• The consumer (custom HDFS Reader) can have a isolation level set to either ‘read_committed’ or ‘read_all. If read committed then it only reads the files with ‘.committed’ extension else it sees all (intermediate data).
  • The file name should contain the (partitionId, epoch) tuple. If an attempt to write a .committed file then the attempt has to be discarded considering its a duplicate attempt.
  • Else the file can be overwritten with the partition data discarding the previous one and committing(renaming) at the end.
  • The consuming application if its configured for ‘read_committed’ only sees data exactly once.

3. Amazon S3

  • Leverage S3’s atomic ‘close’ operation.
  • Amazon S3 SDK v3 uploads data in chunks(multi part upload), collates them together when the close method is called and makes the S3 object available to the consumer only when the close is successful. The consumer don’t see the object if close is not called/successful.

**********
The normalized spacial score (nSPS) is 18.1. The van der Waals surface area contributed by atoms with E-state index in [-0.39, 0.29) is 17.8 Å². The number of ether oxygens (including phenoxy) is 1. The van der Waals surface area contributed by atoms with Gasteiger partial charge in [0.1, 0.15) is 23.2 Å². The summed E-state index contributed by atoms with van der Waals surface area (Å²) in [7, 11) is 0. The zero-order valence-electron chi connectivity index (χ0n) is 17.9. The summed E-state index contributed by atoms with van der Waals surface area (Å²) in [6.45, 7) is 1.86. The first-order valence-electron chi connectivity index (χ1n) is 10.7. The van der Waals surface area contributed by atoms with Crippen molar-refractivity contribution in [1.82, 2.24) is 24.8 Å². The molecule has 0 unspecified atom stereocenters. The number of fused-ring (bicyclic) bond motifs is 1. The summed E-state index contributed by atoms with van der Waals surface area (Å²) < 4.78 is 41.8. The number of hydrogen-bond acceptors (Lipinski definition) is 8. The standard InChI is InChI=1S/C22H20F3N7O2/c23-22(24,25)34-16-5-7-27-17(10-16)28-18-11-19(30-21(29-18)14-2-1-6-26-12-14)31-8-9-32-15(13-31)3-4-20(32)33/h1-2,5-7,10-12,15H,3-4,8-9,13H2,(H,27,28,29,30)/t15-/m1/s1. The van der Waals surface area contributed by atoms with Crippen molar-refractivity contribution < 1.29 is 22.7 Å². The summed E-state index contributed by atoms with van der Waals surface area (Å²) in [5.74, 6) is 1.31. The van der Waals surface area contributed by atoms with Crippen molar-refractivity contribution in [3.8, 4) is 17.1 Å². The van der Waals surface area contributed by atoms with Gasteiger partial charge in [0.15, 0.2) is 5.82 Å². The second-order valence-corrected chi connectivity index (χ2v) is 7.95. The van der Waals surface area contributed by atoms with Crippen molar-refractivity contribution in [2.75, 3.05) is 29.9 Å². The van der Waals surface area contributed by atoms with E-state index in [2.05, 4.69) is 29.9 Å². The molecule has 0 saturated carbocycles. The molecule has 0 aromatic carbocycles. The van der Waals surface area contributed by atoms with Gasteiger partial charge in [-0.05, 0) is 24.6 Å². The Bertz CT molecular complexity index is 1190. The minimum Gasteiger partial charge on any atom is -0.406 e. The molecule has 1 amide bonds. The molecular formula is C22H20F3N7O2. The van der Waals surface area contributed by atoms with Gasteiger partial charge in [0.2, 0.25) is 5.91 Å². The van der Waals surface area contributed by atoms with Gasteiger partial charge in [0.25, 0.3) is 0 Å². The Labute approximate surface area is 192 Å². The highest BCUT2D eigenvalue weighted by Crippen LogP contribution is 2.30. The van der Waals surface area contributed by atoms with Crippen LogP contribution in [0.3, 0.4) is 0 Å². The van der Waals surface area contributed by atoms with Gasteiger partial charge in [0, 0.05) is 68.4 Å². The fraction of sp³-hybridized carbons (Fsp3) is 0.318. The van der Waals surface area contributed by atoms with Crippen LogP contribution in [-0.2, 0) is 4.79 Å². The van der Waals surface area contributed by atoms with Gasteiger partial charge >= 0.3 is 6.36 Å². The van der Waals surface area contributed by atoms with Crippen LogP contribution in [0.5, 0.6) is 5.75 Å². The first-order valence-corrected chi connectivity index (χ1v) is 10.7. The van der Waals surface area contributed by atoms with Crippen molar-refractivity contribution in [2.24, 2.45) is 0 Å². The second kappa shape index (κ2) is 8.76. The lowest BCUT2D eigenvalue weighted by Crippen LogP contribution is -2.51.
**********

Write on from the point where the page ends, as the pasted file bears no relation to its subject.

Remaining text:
• Create the S3 object with the (partitionId, epoch) in the name.
  • In the close() method of ForEach, call S3’s close() which will atomically make it available.
  • If Spark fails to commit to Kafka(source) after a successful S3’s close(), then the partition would be reattempted causing the operation to performed again. But this would be idempotent since the S3’s consumer would see the same file with the same data. There wont be any intermediate or duplicate file.

Confluent’s new S3 connect adapter takes the same approach for claiming exactly once support. Check out the following article https://www.confluent.io/blog/apache-kafka-to-amazon-s3-exactly-once.

4. Kafka

  • Leverage Kafka’s transactional capabilities.